Sweetheart Roland is a German fairy tale collected by the Brothers Grimm, number 56. It combines several Aarne-Thompson types: type 1119, the witch killing her own children; type 313C, the girl helps the hero flee; and type 884, the forgotten fiancée. Others of the second type include The Master Maid, The Water Nixie, Nix Nought Nothing, and Foundling-Bird. Others of the third type include The Twelve Huntsmen and The True Bride. The Two Kings' Children, like this one, combines the 313C and the 884 types.
A wicked witch had an evil daughter, whom she loved, and a good stepdaughter she hated. One day, the witch decided she would kill the stepdaughter at night, and the daughter was told to make sure she lay by the wall, and her stepsister in the front of the bed. The stepdaughter overheard this and, after her stepsister slept, shifted their places. The witch killed her own daughter, and the stepdaughter rose and went to her sweetheart Roland, telling what had happened, and that they had to flee.
Roland said they must take the witch's magic wand. The stepsister went back to take it, leaving three drops of blood. When, in the morning, the witch called, the drops of blood answered her, but when she could not see her daughter where she heard the voice, she went into the bedroom and saw her dead daughter. Raging, she set out after them in seven league boots.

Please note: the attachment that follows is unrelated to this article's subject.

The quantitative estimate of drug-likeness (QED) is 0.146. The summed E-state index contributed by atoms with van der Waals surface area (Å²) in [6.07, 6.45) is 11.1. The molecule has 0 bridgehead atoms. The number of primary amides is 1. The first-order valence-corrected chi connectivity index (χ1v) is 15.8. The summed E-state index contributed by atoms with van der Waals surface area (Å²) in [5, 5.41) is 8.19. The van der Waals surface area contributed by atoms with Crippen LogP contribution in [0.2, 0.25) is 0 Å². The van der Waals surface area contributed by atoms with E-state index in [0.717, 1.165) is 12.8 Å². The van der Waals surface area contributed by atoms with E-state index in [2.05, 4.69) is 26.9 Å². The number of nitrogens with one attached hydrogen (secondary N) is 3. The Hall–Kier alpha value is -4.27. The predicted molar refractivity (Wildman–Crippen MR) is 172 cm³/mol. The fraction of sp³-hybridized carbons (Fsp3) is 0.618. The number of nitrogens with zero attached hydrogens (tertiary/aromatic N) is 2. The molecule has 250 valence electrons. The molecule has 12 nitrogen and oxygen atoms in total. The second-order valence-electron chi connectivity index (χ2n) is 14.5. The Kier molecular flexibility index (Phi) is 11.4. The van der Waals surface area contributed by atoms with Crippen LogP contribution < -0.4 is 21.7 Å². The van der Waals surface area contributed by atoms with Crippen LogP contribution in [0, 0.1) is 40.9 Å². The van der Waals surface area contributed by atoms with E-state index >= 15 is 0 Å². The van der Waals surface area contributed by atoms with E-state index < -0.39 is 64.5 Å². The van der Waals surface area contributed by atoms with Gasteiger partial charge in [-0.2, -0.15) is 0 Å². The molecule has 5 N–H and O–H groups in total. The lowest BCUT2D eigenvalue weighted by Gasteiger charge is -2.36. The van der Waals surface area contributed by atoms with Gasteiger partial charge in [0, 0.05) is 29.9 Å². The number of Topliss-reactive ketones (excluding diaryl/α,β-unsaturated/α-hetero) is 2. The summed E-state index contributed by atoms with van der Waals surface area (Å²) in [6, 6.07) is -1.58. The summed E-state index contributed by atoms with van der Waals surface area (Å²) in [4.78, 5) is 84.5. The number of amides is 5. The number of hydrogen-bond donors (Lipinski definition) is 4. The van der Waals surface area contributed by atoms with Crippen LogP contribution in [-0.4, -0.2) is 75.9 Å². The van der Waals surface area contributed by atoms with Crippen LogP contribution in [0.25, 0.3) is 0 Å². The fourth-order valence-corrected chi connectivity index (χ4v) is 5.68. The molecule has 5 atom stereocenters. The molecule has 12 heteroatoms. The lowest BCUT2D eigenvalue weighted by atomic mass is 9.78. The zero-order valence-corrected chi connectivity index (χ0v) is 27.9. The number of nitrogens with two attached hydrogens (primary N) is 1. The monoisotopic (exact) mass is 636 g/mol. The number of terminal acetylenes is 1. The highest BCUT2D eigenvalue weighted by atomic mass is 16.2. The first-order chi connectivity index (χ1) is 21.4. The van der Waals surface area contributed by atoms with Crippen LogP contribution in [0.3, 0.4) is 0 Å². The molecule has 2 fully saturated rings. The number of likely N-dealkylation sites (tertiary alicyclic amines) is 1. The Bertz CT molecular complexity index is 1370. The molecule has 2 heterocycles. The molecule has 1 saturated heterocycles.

The girl turned herself into a duck, and Roland into a pond, and the witch was unable to lure the duck to her, and had to return home that night. The girl and Roland went on, and when, the next day, the witch caught them again, the girl then turned Roland into a fiddler and herself into a beautiful flower in a brier-hedge. The witch asked permission to pick the flower, and got it, but when she crawled into the hedge, Roland played his fiddle. The magical music forced the witch to dance, and he kept playing until the thorns tore her to death.
Roland went to his father to arrange for the wedding, and the girl remained as a red boundary-stone, but a woman made Roland forget her. Sad, the girl turned herself into a flower, thinking that someone would trample her. A shepherd picked her and took her home. He found that whenever he left, all the housework was done in his absence. At the advice of a wisewoman, he threw a white cloth when he saw something move in the morning, and this revealed the girl. She agreed to keep house for him. At Roland's wedding, all the girls about sang, as was the custom, and Roland recognized his true love and married her instead of his new bride.